According to Mayo Clinic insulin (the hormone that is released from the pancreas to regulate blood sugar) may be effective in improving memory and cognitive functioning in those with Alzheimer’s disease (AD).
Recent studies have been conducted to discover just how to promote delivery of insulin for improvement of brain function-without lowering blood sugar levels in those with normal blood sugar levels. When the blood sugar drops below normal, it can cause serious complications such as; heart palpitations, anxiety, confusion and other symptoms.
Scientists have discovered that when insulin is delivered via a nose spray, it quickly travels to the brain and helps to improve memory and cognition in those with AD. These studies have been done with small groups of individuals with mild cognitive impairment or early AD. Mayo Clinic says that much more research is needed in order to prove the safety and efficacy of insulin as a treatment for AD.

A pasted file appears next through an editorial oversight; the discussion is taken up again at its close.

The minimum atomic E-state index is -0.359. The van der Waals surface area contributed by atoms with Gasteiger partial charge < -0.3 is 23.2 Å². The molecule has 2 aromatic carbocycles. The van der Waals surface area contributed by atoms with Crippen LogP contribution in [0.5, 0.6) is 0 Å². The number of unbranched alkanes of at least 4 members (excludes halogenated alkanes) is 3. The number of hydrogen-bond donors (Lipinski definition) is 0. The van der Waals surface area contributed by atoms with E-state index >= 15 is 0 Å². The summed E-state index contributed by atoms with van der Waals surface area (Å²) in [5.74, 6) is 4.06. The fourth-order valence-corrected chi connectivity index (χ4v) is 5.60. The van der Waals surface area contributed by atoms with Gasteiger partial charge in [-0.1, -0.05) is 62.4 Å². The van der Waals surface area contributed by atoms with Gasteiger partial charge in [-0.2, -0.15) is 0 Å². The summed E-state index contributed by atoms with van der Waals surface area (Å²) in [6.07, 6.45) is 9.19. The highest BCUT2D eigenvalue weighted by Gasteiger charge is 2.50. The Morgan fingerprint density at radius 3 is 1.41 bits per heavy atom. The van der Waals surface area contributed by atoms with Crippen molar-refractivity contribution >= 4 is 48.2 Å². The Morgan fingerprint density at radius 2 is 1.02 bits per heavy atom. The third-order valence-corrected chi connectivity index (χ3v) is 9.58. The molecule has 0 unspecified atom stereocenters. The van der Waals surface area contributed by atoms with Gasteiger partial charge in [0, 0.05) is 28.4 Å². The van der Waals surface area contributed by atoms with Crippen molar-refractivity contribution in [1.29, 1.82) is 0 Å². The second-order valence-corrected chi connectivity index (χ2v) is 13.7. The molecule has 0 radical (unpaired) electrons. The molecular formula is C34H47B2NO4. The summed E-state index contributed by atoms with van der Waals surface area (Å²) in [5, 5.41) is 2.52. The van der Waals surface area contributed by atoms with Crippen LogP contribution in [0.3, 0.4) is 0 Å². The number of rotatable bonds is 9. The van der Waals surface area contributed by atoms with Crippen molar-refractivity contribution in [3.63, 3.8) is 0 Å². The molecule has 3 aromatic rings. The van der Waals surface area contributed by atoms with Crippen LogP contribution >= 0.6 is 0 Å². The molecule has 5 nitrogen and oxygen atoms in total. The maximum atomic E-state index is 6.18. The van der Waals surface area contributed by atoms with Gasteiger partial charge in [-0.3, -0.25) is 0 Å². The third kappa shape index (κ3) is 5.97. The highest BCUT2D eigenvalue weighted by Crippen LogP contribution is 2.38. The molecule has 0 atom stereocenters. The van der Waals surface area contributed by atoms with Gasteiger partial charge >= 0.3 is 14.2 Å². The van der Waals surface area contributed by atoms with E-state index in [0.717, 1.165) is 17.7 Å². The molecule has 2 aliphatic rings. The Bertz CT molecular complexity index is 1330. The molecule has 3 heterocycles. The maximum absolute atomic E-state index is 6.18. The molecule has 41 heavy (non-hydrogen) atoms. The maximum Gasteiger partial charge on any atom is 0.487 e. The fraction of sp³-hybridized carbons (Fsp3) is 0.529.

More recent scientific research at Wake Forest Baptist Medical Center has been conducted to study the effects of insulin in a long acting man-made form called “Detemir,” to those in mid stage AD or mild cognitive impairment (MCI). The study consisted of 60 men and women with MCI and AD. Participants in the study were divided into 3 individual groups.
The first group received the highest dose of the new form of insulin every day for 3 weeks, the 2nd group received a lower daily dose of the drug, and the 3rd group received a placebo.
At the end of the study the group receiving the highest dose of the drug had the most improvement in memory skills-compared to those who received a lower dose and the placebo group. The participants in the study with the APOE-E4 gene (a gene that increases the likeliness of having AD) had the highest level of improvement in memory.
According to Suzanne Craft, professor of gerontology at Wake Forest Baptist (and lead author of the study), “The study provides preliminary evidence that insulin detemir can provide effective treatment for people diagnosed with mild cognitive impairment and Alzheimer’s-related dementia similar to our previous work with regular insulin,” “We are also especially encouraged that we were able to improve memory for adults with MCI who have the APOE-E4 gene, as these patients are notoriously resistant to other therapies and interventions.”